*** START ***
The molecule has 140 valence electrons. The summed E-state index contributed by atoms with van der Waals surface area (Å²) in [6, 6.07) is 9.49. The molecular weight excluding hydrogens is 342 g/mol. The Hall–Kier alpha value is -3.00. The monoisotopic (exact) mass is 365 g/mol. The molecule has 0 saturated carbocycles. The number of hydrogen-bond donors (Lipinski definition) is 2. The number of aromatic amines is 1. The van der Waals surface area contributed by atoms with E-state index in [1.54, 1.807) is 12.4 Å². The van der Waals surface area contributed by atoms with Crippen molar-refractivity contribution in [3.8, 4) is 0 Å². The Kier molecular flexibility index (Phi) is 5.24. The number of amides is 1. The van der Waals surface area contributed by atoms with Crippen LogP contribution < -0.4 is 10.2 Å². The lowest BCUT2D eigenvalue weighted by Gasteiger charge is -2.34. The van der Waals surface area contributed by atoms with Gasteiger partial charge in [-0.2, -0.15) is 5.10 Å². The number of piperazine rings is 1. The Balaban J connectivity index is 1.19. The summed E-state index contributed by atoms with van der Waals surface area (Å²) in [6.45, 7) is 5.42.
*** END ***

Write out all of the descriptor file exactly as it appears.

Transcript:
The molecule has 140 valence electrons. The summed E-state index contributed by atoms with van der Waals surface area (Å²) in [6, 6.07) is 9.49. The molecular weight excluding hydrogens is 342 g/mol. The Hall–Kier alpha value is -3.00. The monoisotopic (exact) mass is 365 g/mol. The molecule has 0 saturated carbocycles. The number of hydrogen-bond donors (Lipinski definition) is 2. The number of aromatic amines is 1. The van der Waals surface area contributed by atoms with E-state index in [1.54, 1.807) is 12.4 Å². The van der Waals surface area contributed by atoms with Crippen molar-refractivity contribution in [3.8, 4) is 0 Å². The Kier molecular flexibility index (Phi) is 5.24. The number of amides is 1. The van der Waals surface area contributed by atoms with Crippen LogP contribution < -0.4 is 10.2 Å². The lowest BCUT2D eigenvalue weighted by Gasteiger charge is -2.34. The van der Waals surface area contributed by atoms with Gasteiger partial charge in [-0.2, -0.15) is 5.10 Å². The number of piperazine rings is 1. The Balaban J connectivity index is 1.19. The summed E-state index contributed by atoms with van der Waals surface area (Å²) in [6.45, 7) is 5.42.